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Treating our migrant workers right

  • Published at 12:00 am February 6th, 2019
Migrant Workers-manpower
Their importance to our economy cannot be denied MEHEDI HASAN

Despite their contributions, our workers abroad face a rough time

There is no doubt that foreign remittance is one of the driving forces of the Bangladesh economy. According to International Organization of Migration (IOM), remittance accounts for 7.24% of Bangladesh GDP. 

Professional, non-professional, skilled, and unskilled migrant workers are the main source of such foreign remittance. More than 10 million Bangladeshis work in various professions around the world.

However, my question is: Why, despite their significant contribution to the Bangladesh economy, have they been neglected and humiliated by ungrateful Bangladesh government officials, particularly at the airport? 

We are getting tired of hearing that expatriates are being humiliated at the airport or attacked by hijackers and thieves on their way home.

Robbery at their houses have also become an everyday story. It seems that expatriates have no dignity, safety, and security at the airport, on the streets, or even at the seeming comfort of their own homes. 

They seem to be fugitives, they don’t even have the right to marry in a country like Malaysia. We as hostages are obliged to pay “jizya tax” for our parents, siblings, children, and corrupt officer salaries. We may be seriously disheartened by this continuous humiliation, and are forced to wonder: Is there anyone who listens to the cry of sorrow of expatriates? This question is left unanswered. Actually, it is bitter truth that if you are not respected by your own nation, how do you expect to gain any sort of respect from other nations? 

Despite the fact that the Ministry of Foreign Affairs and the Bangladeshi embassy are located all over the world, the question of the efficiency of their services remains as relevant as ever.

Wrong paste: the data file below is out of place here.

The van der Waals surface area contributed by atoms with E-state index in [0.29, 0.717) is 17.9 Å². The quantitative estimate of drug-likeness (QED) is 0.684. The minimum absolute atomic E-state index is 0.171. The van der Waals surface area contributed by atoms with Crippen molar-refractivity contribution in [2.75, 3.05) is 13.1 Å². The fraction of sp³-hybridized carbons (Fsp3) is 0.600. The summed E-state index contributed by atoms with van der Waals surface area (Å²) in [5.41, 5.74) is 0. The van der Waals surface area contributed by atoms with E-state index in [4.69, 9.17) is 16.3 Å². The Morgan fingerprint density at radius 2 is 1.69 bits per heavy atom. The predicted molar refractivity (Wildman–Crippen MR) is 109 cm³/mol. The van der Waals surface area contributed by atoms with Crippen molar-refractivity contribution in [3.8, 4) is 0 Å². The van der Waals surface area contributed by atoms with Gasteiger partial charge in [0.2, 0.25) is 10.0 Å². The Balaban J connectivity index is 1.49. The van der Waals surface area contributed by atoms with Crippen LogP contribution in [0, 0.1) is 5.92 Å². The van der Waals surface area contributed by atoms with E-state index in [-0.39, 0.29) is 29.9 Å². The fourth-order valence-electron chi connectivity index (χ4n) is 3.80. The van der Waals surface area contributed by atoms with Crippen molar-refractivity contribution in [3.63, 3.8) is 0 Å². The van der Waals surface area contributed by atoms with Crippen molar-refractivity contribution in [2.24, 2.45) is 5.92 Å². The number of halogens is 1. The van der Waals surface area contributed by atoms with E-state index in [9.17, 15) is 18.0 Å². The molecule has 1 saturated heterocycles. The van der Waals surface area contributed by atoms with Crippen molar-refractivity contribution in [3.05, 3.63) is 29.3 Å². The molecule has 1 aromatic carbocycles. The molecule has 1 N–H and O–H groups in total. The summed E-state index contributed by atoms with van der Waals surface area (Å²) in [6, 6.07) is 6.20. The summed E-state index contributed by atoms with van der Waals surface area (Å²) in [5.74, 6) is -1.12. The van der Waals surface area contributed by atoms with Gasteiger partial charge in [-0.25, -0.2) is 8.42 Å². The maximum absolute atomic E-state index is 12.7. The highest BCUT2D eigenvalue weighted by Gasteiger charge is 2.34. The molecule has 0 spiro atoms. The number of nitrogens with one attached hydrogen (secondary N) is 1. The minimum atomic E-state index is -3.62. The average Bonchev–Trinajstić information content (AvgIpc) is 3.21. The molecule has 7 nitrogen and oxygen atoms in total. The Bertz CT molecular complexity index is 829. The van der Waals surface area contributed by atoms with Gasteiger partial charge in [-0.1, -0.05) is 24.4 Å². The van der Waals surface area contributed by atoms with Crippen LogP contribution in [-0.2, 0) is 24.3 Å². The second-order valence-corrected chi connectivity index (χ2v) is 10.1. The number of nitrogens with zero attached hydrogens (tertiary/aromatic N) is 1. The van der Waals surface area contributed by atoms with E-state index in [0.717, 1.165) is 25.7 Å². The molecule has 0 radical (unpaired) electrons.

Many foreign workers, regardless of their profession, face many problems related to their various services, such as legalization procedure, passport renewal, widespread wage discrimination, deprivation of labour rights, insurance coverage, claims relating to accidents, and the sending of a body. 

A large number of expatriates continue to be imprisoned for many years in the world. None of us are listening to their cries of sorrow. Who is responsible for providing legal services and returning them? Is there an appropriate policy or strategy for foreign labour? 

This paints a grim picture of the strength of our diplomatic bargaining power. It is very unfortunate that some of the government officials are busy oiling their respective higher authorities while the higher authority continues to sleep on the issue, and show no signs of taking any action whatsoever.

Therefore, we urge the new minister of foreign affairs to take bold initiatives to provide worry --free airport services and ensure the dignity, safety, and security of expatriate workers, including family members with the help of the law enforcement agencies.

The ministry should be more efficient and effective in enforcing labour laws and foreign policies in foreign countries. Most of the time, we continue to notice that foreign embassy officials are not people-friendly. 

They have no connection with expatriate experts such as students, medical doctors, engineers, lawyers, and academics. 

Therefore, we urge respective authority members of Bangladesh to establish a positive nexus with these professionals by appointing the representative of foreign workers from various sectors to deliver the appropriate services to these expatriates -- something that they fully deserve, and have earned through their continuous toil and dedication to the country. 

Muhammad Mehedi Masud is Assistant Professor, Department of Development Studies, University of Malaya, Malaysia.